I reiterate: Go Atheists. I've got nothing against them, just like I've got nothing against Christians or Muslims. Those for whom I do have something against (that made sense grammatically, I swear), is them what (that bit didn't, though) exercise their beliefs--any beliefs--by way of disparaging others'. Up with that I shall not put. It may seem only fair; the Atheists have had to deal with eons of persecution, I realize, but here's another thing I'd do away with: the symbol for justice being a beam-balance scale. Balance is good, but dichotomy is simply a deceptive paradigm for identifying anything. I'm all for clarity, but I aspire to understand all things beyond a simple yes, or no. All things are a part of a whole, in my humble opinion. Balance, in the theological, philosophical sense, cannot be expressed on a simple beam. I come around, by tender footfalls, to my point.

In my post of December 7th of this year, I mentioned in passing that the notion of "fate" is inescapable to me because it permeates every story we tell on some level. (Pullman, the author of the books in question, by the way, values stories above all else. Reminds me of Gaiman in that way.) Especially in theatre, fate, or some analogue of it, sort of makes the motor run. This goes for both tragedy and comedy. Similarly, I'm not sure one can tell a story without God entering into it. If we could, I'm not sure we'd want to. The storyteller is, after a fashion, God of the story. What gives the majority of humans meaning in their lives? God. Who determines meaning in a story? The storyteller. This paradigm (or matrix, if you will) manifests in our novels, movies and plays on conscious and subconscious levels. It's tough for me to point toward it in His Dark Materials before having read the third installment but, for those who know the series, might not the presence of "dust" (magical stuff from the universe that connects people to their souls, and their souls to the source of "dust") be a manifestation of a, albeit rather Universalist, concept of divinity?

Perhaps I am simply too influenced by what little classical education I have absorbed. All the Greek plays have a theme that can be summed up as, "Hey, you can mess with the Gods all you want, but after a few hours, they get the last word, machina or no." I agree with the Atheists when they tell us (calmly, without insult) to take responsibility for the here and now, and love humanity for being human. I'm just not sure that it's possible to kill God off entirely, in spite of Nietzsche and Pullman and the rest. Please, contest my claim; I'd love to hear theories, especially as relates to storytelling. Interestingly enough, Friend Dave is also a big proponent of role-playing games for which there is not necessarily a storyteller. In these, instead of a typical structure of a game-master, who tells everyone what's going on, the players themselves contribute to the narrative in different ways. Perhaps therein lies a way of retiring God. Perhaps, instead, it creates a pantheon of Gods.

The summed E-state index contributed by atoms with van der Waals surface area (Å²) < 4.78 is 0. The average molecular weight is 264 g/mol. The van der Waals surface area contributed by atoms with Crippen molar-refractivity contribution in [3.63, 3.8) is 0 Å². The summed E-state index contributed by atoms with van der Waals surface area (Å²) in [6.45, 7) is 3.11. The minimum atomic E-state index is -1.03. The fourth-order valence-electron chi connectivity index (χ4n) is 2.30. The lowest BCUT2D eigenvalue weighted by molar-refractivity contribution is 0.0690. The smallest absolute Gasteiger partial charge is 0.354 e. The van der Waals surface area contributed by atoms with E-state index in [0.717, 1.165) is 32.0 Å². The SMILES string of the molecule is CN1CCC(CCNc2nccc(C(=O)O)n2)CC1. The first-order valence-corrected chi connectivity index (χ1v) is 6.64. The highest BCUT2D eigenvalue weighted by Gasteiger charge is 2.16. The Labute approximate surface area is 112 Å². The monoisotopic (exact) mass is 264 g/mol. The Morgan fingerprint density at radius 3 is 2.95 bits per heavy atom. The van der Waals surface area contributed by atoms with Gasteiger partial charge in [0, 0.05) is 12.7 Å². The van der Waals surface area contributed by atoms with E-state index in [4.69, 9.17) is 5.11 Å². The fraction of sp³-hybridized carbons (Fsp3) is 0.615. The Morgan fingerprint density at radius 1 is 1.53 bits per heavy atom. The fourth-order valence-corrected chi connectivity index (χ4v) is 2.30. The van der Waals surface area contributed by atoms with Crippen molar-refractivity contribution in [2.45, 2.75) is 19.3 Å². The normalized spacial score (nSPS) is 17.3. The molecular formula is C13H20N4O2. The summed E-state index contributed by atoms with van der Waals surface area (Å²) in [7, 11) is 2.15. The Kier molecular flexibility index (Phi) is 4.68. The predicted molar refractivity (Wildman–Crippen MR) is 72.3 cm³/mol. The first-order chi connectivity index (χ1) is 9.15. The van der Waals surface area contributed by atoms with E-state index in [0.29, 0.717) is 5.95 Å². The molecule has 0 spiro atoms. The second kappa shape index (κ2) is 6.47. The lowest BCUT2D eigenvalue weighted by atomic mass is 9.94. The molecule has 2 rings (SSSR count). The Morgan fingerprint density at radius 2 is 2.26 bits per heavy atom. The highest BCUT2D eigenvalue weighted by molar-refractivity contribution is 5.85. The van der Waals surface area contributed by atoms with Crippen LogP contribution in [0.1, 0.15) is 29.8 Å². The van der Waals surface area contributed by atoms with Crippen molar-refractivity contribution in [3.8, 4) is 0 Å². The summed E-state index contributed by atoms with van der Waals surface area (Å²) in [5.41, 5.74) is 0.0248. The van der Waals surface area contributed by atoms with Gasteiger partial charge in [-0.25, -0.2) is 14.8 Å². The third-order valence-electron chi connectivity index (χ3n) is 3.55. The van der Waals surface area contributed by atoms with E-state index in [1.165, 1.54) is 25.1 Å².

Part of my holiday travel plans include venturing south to Friends Davey, Dave and Mark, to play this sort of game all together. It's an appointment a long time in the making, and I'm looking forward to it. These friends of mine are some of the best storytellers I know. I'll let you know what stories we create together.

You can bet a screaming monkey will enter into it, somewhere.

5 comments:

dave said...

"You can bet a screaming monkey will enter into it, somewhere."

Not to mention a soul-sucking telepathic cockroach. No, seriously, DON'T MENTION IT!

Melissa said...

In my rehearsals you mostly have to look out for the Laughing Monkeys.

Should make a version of the movie where the Monkey just has a total melt down giggle fit....

"Go steal the castle/jewels/God/whatever!! The monkey can't get right-side-up on her branch/chair/hutch/perch!!!"

Jeff Wills said...

Melissa, as having been a fellow performer with you in other rehearsals, I'm afraid I can only say you're getting your just desserts. ;) Actually, that's not all I can say. I can also say I have absolutely no idea what that quote you ended with signifies...

Dave: Maybe the golden monkey was inhabitted by said roach. Whoops. Mentioned it.

Melissa said...

Hmmm...I'm having thoughts of explaining myself...but then I'm afraid of what that might really explain.
So let's just say...
It wasn't a real quote. It was an imaginary quote that might have been said during the monkey's aforesaid "giggle fit" and an important assumption regarding the screaming monkey's role as a protector of Something Important was made about the movie.
Anywho.
Just ignore the giggling monkey in the corner.....

Patrick said...

Read the third book; I'm not convinced yet that Pullman is being allegorical in the trilogy, but will be interested to see what you think after you read it.